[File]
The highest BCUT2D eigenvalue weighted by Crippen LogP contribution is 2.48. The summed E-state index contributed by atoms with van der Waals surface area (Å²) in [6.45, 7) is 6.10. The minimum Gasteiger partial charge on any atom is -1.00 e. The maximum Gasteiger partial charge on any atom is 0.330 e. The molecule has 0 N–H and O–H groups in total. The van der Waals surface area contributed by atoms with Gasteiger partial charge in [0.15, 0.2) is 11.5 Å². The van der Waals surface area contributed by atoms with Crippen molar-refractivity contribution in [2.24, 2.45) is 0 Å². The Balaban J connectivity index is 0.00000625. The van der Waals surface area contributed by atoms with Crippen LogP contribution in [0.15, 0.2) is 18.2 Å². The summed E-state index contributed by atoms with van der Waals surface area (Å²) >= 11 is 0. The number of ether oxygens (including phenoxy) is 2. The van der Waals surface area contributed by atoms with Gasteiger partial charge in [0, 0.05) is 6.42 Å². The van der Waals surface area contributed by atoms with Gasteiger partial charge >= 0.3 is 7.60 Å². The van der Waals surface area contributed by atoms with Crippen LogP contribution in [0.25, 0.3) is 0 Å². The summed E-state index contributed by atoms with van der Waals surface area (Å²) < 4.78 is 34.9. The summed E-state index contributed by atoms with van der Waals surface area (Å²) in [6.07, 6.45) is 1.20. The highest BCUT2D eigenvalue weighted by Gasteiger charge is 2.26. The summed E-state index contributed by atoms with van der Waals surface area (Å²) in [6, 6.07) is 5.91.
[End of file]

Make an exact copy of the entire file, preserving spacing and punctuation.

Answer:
The highest BCUT2D eigenvalue weighted by Crippen LogP contribution is 2.48. The summed E-state index contributed by atoms with van der Waals surface area (Å²) in [6.45, 7) is 6.10. The minimum Gasteiger partial charge on any atom is -1.00 e. The maximum Gasteiger partial charge on any atom is 0.330 e. The molecule has 0 N–H and O–H groups in total. The van der Waals surface area contributed by atoms with Gasteiger partial charge in [0.15, 0.2) is 11.5 Å². The van der Waals surface area contributed by atoms with Crippen molar-refractivity contribution in [2.24, 2.45) is 0 Å². The Balaban J connectivity index is 0.00000625. The van der Waals surface area contributed by atoms with Crippen LogP contribution in [0.15, 0.2) is 18.2 Å². The summed E-state index contributed by atoms with van der Waals surface area (Å²) >= 11 is 0. The number of ether oxygens (including phenoxy) is 2. The van der Waals surface area contributed by atoms with Gasteiger partial charge in [0, 0.05) is 6.42 Å². The van der Waals surface area contributed by atoms with Gasteiger partial charge >= 0.3 is 7.60 Å². The van der Waals surface area contributed by atoms with Crippen LogP contribution in [0.25, 0.3) is 0 Å². The summed E-state index contributed by atoms with van der Waals surface area (Å²) < 4.78 is 34.9. The summed E-state index contributed by atoms with van der Waals surface area (Å²) in [6.07, 6.45) is 1.20. The highest BCUT2D eigenvalue weighted by Gasteiger charge is 2.26. The summed E-state index contributed by atoms with van der Waals surface area (Å²) in [6, 6.07) is 5.91.